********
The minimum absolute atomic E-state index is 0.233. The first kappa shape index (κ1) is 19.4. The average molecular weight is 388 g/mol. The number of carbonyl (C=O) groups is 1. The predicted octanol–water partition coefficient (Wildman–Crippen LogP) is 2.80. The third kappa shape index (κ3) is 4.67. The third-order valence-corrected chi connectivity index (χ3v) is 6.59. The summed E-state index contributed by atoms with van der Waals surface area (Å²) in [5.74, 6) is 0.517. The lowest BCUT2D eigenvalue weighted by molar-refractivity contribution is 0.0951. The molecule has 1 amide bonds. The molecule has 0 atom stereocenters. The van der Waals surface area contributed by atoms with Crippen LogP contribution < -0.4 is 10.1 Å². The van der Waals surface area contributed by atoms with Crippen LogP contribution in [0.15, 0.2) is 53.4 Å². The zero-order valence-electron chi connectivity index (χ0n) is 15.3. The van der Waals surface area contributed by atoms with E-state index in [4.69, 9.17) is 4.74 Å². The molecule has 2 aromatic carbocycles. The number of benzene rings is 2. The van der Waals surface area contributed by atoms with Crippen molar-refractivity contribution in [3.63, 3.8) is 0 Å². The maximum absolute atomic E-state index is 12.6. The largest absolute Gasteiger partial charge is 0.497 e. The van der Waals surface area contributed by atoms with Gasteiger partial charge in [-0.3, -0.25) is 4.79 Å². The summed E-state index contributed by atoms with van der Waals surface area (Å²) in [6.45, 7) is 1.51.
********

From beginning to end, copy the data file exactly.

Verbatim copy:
The minimum absolute atomic E-state index is 0.233. The first kappa shape index (κ1) is 19.4. The average molecular weight is 388 g/mol. The number of carbonyl (C=O) groups is 1. The predicted octanol–water partition coefficient (Wildman–Crippen LogP) is 2.80. The third kappa shape index (κ3) is 4.67. The third-order valence-corrected chi connectivity index (χ3v) is 6.59. The summed E-state index contributed by atoms with van der Waals surface area (Å²) in [5.74, 6) is 0.517. The lowest BCUT2D eigenvalue weighted by molar-refractivity contribution is 0.0951. The molecule has 1 amide bonds. The molecule has 0 atom stereocenters. The van der Waals surface area contributed by atoms with Crippen LogP contribution < -0.4 is 10.1 Å². The van der Waals surface area contributed by atoms with Crippen LogP contribution in [0.15, 0.2) is 53.4 Å². The zero-order valence-electron chi connectivity index (χ0n) is 15.3. The van der Waals surface area contributed by atoms with E-state index in [4.69, 9.17) is 4.74 Å². The molecule has 2 aromatic carbocycles. The number of benzene rings is 2. The van der Waals surface area contributed by atoms with Crippen molar-refractivity contribution in [3.63, 3.8) is 0 Å². The maximum absolute atomic E-state index is 12.6. The largest absolute Gasteiger partial charge is 0.497 e. The van der Waals surface area contributed by atoms with Gasteiger partial charge in [-0.3, -0.25) is 4.79 Å². The summed E-state index contributed by atoms with van der Waals surface area (Å²) in [6.45, 7) is 1.51.